In 2007 White Whale Theatre commissioned and successfully presented Melburnalia - stories about this city, as seen through the eyes and words of some of Melbourne's finest writers.
I did not see that production, but when I read about Melburnalia No 2, with five writers choosing five diverse Melbourne suburbs, I was intrigued. What a great opportunity to explore a city rich in its cultural identity.
In 2007 'laneways' was the binding theme throughout the work. This time the 'trams' invite the audience to travel to five different locations and experience a multitude of ideas and stories.
Our journey quite rightly starts with our indigenous ancestors in Andrea James' Birrarung: The Forever Zone, which weaves the trials of Connex ticket inspectors and their desperate need to ensure that every ticket is validated, with a mythical ghostly image in the heart of this city. Immediately involving the audience, this delightful and hilarious piece opened our eyes to what lay ahead.
Hoa Pham's Maribyrnong: I Could Be You looks at the lives of three migrants in our inner west, caught in a detention nightmare that most of us will only read about. Echoes of lines such as "You refuse to see me" and "You see where you could be" reverberate chillingly, long after the piece has ended.
In Caulfield: Motherfathers writer Danny Katz plays humourously with the married, financially well-off, but rather superficial lives of a group of couples at a booze-filled dinner party. While exposing the materialistic values they vie for, he manages to portray the pressures of parenthood as the same wherever you are. Degenerating the group of so-called sophisticates into a babbling army of brattish children is a fitting end to the first act.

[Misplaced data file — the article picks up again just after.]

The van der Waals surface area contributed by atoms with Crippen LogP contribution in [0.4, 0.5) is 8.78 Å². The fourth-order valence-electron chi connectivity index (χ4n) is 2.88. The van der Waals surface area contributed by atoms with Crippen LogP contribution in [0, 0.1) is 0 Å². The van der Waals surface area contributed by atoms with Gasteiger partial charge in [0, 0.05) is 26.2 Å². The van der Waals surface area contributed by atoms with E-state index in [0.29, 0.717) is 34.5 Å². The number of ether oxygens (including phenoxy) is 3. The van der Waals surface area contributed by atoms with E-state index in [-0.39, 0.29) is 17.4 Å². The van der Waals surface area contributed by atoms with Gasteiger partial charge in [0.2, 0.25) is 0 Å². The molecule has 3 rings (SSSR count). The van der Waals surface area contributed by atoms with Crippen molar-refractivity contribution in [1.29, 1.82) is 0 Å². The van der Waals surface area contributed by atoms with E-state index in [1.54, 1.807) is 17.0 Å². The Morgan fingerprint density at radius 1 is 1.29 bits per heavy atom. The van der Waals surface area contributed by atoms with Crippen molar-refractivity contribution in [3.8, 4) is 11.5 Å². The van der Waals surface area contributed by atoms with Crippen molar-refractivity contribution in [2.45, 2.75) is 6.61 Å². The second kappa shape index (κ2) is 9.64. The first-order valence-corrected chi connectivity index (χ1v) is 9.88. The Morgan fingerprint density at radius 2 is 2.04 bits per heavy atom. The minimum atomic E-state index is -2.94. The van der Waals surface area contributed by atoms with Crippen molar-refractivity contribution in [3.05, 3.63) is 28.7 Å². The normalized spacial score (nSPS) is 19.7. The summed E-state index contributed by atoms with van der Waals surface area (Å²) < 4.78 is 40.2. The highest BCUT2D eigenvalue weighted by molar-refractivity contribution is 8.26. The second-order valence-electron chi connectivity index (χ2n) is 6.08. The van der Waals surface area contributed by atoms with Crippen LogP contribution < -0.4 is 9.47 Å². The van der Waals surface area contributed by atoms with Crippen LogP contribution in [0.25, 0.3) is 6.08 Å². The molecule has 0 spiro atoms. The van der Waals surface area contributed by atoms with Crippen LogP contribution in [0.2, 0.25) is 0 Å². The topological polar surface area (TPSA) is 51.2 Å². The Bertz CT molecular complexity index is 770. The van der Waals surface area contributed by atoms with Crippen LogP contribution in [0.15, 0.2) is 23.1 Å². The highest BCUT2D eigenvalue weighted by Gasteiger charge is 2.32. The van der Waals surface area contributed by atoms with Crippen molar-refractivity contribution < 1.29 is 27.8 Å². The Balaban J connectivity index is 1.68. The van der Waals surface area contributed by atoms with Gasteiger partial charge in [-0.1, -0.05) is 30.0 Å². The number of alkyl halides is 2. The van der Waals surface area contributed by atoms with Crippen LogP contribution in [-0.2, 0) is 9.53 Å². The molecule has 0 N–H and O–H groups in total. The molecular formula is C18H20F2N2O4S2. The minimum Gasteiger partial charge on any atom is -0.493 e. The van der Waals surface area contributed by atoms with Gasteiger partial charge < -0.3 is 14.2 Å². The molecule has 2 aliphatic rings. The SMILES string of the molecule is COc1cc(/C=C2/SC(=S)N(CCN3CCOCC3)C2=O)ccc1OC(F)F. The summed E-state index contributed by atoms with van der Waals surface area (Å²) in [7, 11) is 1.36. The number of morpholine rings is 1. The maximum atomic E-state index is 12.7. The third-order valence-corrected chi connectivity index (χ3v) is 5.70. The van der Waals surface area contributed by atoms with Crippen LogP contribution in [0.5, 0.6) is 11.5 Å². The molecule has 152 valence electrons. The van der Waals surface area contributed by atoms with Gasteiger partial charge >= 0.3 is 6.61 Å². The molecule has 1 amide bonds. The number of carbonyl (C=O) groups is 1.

Kit Lazaroo recreates a part of Melbourne's history that many would not be aware of. In Preston: Porktown, the piggeries of the past are given their place in the timeline and illustrates how some suburbs have evolved over the decades.
The final piece, described as a "suburban symphony of the south" takes us to Mentone: Song #1 and the imagination of writer Aiden Fennessy. With five performers standing in line like some kind of Greek Chorus, the piece is performed with little movement with the emphasis on the words. And often they are just words, not sentences.
Director David Mence, along with co-creator Kelly Farrow, dramaturge Melanie Beddie and the other creatives involved must be congratulated on bringing all this together so wonderfully. Direction and staging work extremely well in the space, with excellent use of the wheelie bins storing each scenes' props and costumes, along with other surprises.
The six talented ensemble performers (Margot Fenley, Fanny Hanusin, Shireen Morris, Bryan Andy, Grant Foulkes and Shane Lee) play 25 roles and most appear in each of the five pieces. Together and individually they give vibrant performances, especially Margot Fenley and Bryan Andy.
This intriguing and well-realised piece of theatre is an excellent example of how captivating a simple idea can be, and how successfully an independent theatre company can create accessible, enjoyable works with limited budgets.
This tram has a limited timetable - don't miss the ride.
White Whale Theatre presents
Melburnalia No. 2
Venue: fortyfivedownstairs | 45 Flinders Lane
Dates/Times: 8pm: 20-23, 27-30 May, 3-6 June; 5.30pm: 24, 31 May, 7 June
Tickets: $26 (full) $20 (concession)
Bookings: 9662 9966 or www.fortyfivedownstairs.com